As developers (or however we want to call ourselves), one of the hardest and thankless tasks we will face is a surprising one: Estimations.
In this article, I will explore and answer the questions:
- Why is it so painful, and why are we always wrong?
- Why does the business need our estimates?
- How can we be better with estimations?
Why so much pain?
Let’s face it, estimating is painful because we are awful at it.
We tend to be overly optimistic and too focused on short term / immediate problems (at least that is what the pop science I keep reading tells me)
Because of that, we will tend to estimate way too short even when we try to be pessimistic. Based on personal observation, there is a caveat here; we tend to be too pessimistic with tasks that take less than a couple of hours.
On a typical estimation task, we will:
- try to outline (in writing or in our head) a rough outline of the tasks/problems we need to solve,
- Imagine roughly how much time each of those will take us, and
- Add some time for any ‘unknown’ issues that might arise.
But, as discussed before, we will tend to underestimate the time it will take for our tasks and the unknown that we will face.
A current proposes that if we break up the tasks to be small enough, we will manage to be more accurate. The problems I see with it is that:
1- At the beginning of a project (when we are asked to estimate), we usually do not have enough knowledge to identify all the tasks
2- We will compound and break up our flawed estimations into smaller chunks.
Why does the business keep pestering us for estimations?
To understand and answer this question, let’s try to get into the head of a typical ‘business person’ (product, operations, or whoever takes into their hands the roadmap).
As much as we usually deal in uncertainties, they need to have some certainty. They need to know, among many other things, the answer to:
how many resources will be tied to this project, and for how long?
They know that we cannot be accurate, they accept that, but they need to plan. And for that, the business needs at least a ballpark assessment of how long a given task will take.
Don’t get me wrong, if you consistently and significantly underestimate, they will not appreciate it and call you on it. And if you do the opposite (overestimate), the business will push back and make you reduce your estimated times.
how can we be better?
There are several schools of thought to answer this question from my exploration. Let me draw first a non-exhaustive list of them and then tell you what my recommendations are:
Break everything into tasks that are no longer than a day (SCRUM)
This approach works under the assumption that we can produce meaningful changes in a short period (a week or two) and that we can change priorities after each of those periods.
Each week the team will decide what small tasks to work on, knowing that no task should take more than a couple of estimated days.
The more significant issue I see for this approach is that it breaks when estimating long-winded projects (think of a change of branding or a complete redesign/overhaul of a website). On top of that, if you run into an unknown problem on one of the ‘small tasks’, it will ripple into the next ones.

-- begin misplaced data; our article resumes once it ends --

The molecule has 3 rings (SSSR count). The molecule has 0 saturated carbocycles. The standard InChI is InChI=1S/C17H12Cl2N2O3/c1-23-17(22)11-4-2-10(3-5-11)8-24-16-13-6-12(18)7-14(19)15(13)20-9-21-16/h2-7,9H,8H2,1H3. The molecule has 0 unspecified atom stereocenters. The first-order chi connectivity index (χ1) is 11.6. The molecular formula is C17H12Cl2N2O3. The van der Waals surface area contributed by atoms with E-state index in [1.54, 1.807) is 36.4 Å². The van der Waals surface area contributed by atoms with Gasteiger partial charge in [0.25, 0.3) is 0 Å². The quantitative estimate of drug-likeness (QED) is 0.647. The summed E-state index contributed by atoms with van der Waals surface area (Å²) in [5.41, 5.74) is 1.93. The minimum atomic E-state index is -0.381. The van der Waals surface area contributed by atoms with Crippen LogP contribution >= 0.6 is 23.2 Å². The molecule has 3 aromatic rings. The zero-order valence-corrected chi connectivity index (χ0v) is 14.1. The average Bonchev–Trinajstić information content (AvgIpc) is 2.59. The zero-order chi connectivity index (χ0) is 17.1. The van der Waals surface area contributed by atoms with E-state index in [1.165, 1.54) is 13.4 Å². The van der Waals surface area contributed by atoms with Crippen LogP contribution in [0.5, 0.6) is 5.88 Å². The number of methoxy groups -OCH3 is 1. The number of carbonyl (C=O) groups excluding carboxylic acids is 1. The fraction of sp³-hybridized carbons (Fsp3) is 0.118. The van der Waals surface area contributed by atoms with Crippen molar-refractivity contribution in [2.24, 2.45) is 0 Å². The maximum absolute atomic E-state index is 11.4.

Don’t estimate (Shape Up)
This you might not be familiar with. The broad lines are that we do not estimate. We choose how much time we are willing to spend on an issue instead. If it remains unsolved after the allotted time, we scrap the project and re-define it. (do go read shape up for a better understanding)
The main problem I see here is that it puts a lot of pressure and uncertainty on ‘the business. First, it is tough for them to say this is only worth X amount of time. But more importantly, it adds the scary proposition: we might throw away the work if we don’t have enough time. And yes, it is a sunk cost, but still, it is scary.
Just add X%
I believe this to be kind of a no-no. It does not really solve the problem; you are just trying to account for uncertainty and unknowns, but you don’t account for them realistically by adding a fixed amount.
Recomendations (let’s estimate better)
So, as I hope I established, the need for somewhat precise estimations is not going away. How can you, as an engineer, get better at it?
Change the scale
The scale you use implies the precision you are giving. Let’s say that a project took you 17 days to complete, but you estimated it to take fifteen days. It would be more aggravating if your estimation was expressed in days instead of weeks.
A good rule of thumb is that if something takes you more than 2 units of time, you pass it to the next unit on the following scale:
- years (although if you are estimating in years, you have more significant worries)
Reflect on your estimations
When you finish a project, look at how long you estimated it to be. Look at how wrong you were and why. Try to reflect on what when wrong when doing your estimations.
This seems trivial, but it takes some effort to do that reflection. It will allow you to draw lessons that you can apply to your other estimations.
Be upfront with uncertainties
If you don’t know how long something will take, but you are still pressed into an answer, try to give a couple scenarios for best, average and worst cases:
If X happens, we will probably finish in a couple of days; If Y goes wrong, we will take a week instead; If both X and Y go wrong, this could take up to a month. (Do give an approximate proportionality to each scenario.)
Estimations are not going away; business DOES need them, so we need to better speak their language and estimate within reasonable bounds.
Our responsibility as engineers is to answer business when working on a product or feature.